The friends also hypothesized that most of the petroglyphs created in Østfold in the Bronze Age had been carved by people who belonged to a maritime culture of fisherman-farmers and warriors.
People created their art on the smooth rock slopes near coastal waters.
Ocean was important in the Bronze Age
The hypothesis of the three friends fell into place and piqued their interest all the more.
They contacted several landowners in places with sites they wanted to investigate, and most gave them permission.
The petroglyph hunters have restricted themselves to sweeping rocks to remove a bit of soil in search of undiscovered Bronze Age art. That has sufficed to bring these art treasures to light.
Wrong name for carvings
For many years, Norwegian petroglyphs from the Bronze Age were called farming carvings.
This name seemed obvious a hundred years ago, when lay people and scientists were finding these rock carvings in the agricultural landscape.
But today we have a greater understanding of how Norway’s land mass rose after the ice age. We know that the ocean once covered large parts of the lowest-lying parts of the country, especially in regions like Østfold.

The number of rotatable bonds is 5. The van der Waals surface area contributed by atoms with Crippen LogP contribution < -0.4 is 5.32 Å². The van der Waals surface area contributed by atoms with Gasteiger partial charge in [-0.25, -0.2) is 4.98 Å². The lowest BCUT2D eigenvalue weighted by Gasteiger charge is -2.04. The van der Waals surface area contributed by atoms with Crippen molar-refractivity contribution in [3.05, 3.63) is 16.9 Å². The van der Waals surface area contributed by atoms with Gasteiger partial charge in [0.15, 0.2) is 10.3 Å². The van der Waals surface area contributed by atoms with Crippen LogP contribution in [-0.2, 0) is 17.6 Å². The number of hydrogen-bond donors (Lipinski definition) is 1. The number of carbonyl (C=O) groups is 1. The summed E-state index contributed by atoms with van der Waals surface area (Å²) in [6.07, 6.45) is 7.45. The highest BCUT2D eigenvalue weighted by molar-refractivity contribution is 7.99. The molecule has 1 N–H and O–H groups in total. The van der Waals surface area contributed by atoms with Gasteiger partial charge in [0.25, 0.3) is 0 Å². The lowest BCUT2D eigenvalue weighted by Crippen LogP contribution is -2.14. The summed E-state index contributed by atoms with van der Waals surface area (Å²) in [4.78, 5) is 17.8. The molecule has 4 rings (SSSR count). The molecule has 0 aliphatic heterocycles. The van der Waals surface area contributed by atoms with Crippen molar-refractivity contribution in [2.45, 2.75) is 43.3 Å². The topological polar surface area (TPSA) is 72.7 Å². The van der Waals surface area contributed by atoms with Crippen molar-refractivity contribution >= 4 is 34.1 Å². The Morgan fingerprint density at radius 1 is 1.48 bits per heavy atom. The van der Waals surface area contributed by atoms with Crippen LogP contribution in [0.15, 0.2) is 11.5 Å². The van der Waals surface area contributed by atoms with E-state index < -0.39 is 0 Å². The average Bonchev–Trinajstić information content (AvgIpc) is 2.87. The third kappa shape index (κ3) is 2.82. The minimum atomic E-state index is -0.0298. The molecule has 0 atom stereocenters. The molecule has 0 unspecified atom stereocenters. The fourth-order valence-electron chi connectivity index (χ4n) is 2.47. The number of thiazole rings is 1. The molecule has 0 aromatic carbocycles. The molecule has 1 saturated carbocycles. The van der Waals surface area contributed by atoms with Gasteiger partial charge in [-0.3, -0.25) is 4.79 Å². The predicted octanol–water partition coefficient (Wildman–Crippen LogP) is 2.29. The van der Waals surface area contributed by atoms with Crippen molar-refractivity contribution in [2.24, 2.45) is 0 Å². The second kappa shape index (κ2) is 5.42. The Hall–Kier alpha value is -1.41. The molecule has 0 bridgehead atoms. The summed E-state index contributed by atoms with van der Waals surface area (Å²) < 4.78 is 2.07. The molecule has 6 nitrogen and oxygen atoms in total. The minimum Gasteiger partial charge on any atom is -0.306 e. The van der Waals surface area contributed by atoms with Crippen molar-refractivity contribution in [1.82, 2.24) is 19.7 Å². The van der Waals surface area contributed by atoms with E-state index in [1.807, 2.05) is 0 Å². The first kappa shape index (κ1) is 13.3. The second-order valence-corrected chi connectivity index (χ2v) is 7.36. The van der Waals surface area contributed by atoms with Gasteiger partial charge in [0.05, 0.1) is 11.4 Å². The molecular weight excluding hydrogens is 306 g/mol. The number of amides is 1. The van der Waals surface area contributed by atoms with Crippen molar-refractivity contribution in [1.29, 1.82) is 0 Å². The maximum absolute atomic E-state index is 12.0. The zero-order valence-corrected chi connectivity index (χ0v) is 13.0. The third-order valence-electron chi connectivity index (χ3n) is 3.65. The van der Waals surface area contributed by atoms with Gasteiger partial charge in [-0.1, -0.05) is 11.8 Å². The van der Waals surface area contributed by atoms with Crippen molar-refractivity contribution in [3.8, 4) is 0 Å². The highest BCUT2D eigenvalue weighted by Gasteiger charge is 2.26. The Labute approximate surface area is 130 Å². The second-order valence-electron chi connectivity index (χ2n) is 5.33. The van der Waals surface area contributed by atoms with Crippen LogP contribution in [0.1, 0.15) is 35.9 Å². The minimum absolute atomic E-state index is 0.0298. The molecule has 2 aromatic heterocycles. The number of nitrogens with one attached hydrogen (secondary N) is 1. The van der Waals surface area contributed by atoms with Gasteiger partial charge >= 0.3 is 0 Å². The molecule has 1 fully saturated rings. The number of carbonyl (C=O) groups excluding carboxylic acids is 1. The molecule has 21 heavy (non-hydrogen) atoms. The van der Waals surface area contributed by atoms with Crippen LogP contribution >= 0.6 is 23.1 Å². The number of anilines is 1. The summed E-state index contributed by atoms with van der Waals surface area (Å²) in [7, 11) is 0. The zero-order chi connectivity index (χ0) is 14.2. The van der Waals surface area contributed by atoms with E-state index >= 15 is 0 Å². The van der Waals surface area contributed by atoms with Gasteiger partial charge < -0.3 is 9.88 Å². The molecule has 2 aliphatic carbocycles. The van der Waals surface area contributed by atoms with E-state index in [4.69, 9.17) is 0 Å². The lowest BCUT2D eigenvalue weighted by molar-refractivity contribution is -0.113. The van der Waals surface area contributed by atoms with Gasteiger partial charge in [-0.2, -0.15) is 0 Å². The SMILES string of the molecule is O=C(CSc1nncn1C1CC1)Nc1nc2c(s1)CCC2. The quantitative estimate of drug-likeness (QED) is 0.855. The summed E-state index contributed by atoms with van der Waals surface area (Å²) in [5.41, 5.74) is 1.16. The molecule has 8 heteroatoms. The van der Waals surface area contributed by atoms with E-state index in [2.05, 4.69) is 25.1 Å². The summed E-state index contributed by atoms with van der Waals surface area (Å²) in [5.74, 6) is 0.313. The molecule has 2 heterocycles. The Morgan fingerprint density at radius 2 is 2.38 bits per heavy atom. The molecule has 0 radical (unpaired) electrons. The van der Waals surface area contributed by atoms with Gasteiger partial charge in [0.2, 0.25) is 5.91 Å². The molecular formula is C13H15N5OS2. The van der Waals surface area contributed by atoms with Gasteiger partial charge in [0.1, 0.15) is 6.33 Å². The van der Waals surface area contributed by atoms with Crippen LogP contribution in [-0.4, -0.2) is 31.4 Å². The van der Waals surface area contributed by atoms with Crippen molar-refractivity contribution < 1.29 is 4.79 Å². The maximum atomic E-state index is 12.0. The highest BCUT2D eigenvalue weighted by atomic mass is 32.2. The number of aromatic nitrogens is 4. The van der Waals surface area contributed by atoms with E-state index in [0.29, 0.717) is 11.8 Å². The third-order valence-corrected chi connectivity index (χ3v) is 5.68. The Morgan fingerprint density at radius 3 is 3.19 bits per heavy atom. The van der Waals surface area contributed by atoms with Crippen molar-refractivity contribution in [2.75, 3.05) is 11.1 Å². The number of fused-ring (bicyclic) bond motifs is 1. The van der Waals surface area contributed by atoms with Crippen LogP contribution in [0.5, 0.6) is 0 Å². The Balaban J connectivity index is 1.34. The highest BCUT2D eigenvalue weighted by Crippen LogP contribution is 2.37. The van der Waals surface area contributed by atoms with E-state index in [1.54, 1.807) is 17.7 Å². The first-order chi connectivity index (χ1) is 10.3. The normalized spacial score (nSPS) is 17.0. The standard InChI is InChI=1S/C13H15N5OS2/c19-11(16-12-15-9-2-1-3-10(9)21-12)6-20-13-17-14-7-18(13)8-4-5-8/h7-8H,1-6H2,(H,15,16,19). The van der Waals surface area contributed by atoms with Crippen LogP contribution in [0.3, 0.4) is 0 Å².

The bulk of all rock carvings in Norway from the Bronze Age depict ships and boats. They offer a clear hint that these are pictures that have to do with the sea.
“About a thousand sites with rock carvings have been found around the Oslo Fjord. I would argue that 90 per cent of them are linked to the sea, lakes and fjords,” says Tangen.
The findings that he, Fjeld and Klavestad have made have increased the number of carving sites in Østfold from 470 five years ago to fully 900 today.
Disappeared rock carvings from 19th century re-found